Philopatium or Philopation (Greek: Φιλοπάτιον) was the name of a palace and region outside the walls of the Byzantine capital Constantinople (modern Istanbul, Turkey), known for its parks and gardens.
The place was loved by Justinian and Theodora, and served as a spring or summer retreat for the Byzantine emperors after them. The 6th-century historian Procopius describes it as "A luxuriant forest of cypresses, verdant and flowery slopes, a spring noiselessly pouring forth its calm and refreshing waters, these are the features which beseem that sacred spot."
Near the centre of the plain is the spring called the Life-giving Spring (Ζωοδόχος Πηγή, Zoodochos Pege). When it was reported that a blind man had been restored to sight at the touch of its waters, Leo the Thracian erected a church over the spring. Justinian, believing that a bath in the spring had cured him of calculus, thriftily enlarged the church by means of the superfluous material that remained after the completion of Hagia Sophia. Twice destroyed by earthquake, it was successively rebuilt by Irene of Athens, wife of Leo IV, in the 8th century, and by Basil I one hundred years later.
The Bulgarian Tsar Simeon, during one of his raids in the early 10th century, burnt it to the ground, and on his departure it was restored with added splendor by Romanos I Lekapenos. A generation later King Peter, the son of Simeon, wedded at its altar the granddaughter of that same Romanos. There too was solemnized the still more brilliant wedding of the youthful Emperor John V, and Helena, the bewitching daughter of John VI Kantakouzenos.
Near the church was the Palace of the Pege, or of the Spring, to which the emperors annually removed on Ascension Day, and where they devoted a few weeks to their health. During the Second Crusade, King Louis VII of France and his wife, Queen Eleanor of Aquitaine, were for several weeks lodged there.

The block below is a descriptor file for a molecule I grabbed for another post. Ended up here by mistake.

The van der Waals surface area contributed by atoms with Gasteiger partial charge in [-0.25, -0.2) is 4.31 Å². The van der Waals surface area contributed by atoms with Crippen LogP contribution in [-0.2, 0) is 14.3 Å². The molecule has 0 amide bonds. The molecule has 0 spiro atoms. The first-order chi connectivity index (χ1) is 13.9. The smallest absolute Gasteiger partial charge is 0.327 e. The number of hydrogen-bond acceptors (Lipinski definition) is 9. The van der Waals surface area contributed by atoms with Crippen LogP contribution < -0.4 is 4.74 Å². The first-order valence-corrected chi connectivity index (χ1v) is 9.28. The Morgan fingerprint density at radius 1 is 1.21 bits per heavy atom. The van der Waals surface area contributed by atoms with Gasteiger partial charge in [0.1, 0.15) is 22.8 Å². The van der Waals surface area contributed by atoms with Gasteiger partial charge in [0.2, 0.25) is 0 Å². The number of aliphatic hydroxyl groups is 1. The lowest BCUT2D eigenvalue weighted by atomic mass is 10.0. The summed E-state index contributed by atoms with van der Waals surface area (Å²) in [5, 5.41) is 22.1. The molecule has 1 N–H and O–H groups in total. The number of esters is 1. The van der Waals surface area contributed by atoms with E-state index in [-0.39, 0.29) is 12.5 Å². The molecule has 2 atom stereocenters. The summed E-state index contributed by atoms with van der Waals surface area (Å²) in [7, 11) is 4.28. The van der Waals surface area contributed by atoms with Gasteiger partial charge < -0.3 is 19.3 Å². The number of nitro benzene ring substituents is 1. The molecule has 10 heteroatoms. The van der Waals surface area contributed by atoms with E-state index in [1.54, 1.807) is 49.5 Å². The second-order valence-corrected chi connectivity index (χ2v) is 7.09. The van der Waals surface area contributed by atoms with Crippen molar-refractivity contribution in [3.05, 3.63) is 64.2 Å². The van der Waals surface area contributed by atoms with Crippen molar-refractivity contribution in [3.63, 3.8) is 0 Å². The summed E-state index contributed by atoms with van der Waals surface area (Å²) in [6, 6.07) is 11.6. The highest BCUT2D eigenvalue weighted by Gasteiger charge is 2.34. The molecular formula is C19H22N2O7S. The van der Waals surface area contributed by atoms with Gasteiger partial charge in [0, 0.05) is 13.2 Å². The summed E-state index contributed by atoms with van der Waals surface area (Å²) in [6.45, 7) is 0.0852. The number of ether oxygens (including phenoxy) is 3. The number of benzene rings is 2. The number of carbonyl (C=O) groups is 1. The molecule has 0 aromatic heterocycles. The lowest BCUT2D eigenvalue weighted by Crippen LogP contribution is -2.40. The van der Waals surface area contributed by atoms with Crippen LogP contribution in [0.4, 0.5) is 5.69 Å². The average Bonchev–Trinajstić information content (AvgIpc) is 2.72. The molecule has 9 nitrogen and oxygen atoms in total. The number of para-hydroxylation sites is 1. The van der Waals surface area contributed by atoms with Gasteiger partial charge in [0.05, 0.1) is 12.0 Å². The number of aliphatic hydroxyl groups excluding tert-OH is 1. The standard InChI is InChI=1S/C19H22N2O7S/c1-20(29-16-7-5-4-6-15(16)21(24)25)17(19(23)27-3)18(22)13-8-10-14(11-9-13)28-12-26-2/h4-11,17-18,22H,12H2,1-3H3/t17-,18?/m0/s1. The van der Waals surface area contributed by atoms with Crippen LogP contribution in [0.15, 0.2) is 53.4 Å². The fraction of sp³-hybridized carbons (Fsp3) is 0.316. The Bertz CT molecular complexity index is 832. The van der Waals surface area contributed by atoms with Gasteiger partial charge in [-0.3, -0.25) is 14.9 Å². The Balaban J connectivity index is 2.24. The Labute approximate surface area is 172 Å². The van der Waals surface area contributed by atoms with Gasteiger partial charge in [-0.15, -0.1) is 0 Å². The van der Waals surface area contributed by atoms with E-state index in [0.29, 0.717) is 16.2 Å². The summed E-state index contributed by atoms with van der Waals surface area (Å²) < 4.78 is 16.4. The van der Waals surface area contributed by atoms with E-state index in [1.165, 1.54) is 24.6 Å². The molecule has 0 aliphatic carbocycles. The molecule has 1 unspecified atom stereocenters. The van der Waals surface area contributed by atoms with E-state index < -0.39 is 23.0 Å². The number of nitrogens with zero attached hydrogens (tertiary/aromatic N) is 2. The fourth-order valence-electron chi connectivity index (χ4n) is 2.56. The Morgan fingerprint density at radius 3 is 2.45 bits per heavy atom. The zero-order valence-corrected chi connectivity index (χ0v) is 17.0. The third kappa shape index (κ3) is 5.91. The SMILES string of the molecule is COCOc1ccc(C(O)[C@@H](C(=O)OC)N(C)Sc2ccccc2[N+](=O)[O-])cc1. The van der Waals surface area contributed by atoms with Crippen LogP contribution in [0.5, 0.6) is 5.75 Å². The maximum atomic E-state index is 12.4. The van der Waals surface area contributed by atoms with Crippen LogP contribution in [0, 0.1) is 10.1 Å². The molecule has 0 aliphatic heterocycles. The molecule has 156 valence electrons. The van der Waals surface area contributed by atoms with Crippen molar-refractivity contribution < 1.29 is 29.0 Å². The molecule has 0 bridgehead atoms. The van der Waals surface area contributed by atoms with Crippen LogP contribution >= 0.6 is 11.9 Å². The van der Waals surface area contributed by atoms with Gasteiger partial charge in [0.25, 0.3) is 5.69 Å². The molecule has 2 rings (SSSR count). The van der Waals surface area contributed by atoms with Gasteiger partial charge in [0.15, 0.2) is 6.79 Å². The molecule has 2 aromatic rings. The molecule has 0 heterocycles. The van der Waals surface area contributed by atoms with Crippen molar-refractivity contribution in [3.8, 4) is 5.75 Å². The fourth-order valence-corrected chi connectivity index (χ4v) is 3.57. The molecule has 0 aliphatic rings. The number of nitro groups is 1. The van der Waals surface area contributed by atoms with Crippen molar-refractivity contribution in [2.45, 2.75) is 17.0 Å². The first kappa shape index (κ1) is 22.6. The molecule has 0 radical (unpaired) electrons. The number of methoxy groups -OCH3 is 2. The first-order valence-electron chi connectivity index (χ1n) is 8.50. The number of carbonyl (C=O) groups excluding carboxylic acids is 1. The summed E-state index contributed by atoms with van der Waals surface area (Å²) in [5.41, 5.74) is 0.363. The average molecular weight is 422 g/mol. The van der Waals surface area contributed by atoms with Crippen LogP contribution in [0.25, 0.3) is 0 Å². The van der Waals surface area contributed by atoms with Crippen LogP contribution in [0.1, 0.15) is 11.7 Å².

Not a vestige of the palace exists. Here were the headquarters of Ottoman Sultan Murad II during his unsuccessful three months' siege of Constantinople in 1422. The church was greatly injured at the time, but not entirely destroyed until after the victory of Mehmed II. The site of the church (nowadays the suburb of Balıklı) remained in Greek Orthodox hands throughout the Ottoman period, becoming the site of a patriarchal hospital in the 18th century. The church was destroyed again by Janissaries in 1825, and rebuilt in 1833. The cemetery of the church serves as the principal Orthodox cemetery of the city, housing the tombs of many patriarchs.
- Grosvenor, Edwin Augustus, Constantinople (1895), p. 485.
- Antony Robert Littlewood, Henry Maguire, Joachim Wolschke-Bulmahn, Byzantine garden culture, Dumbarton Oaks, 2002, ISBN 978-0-88402-280-0, p. 73.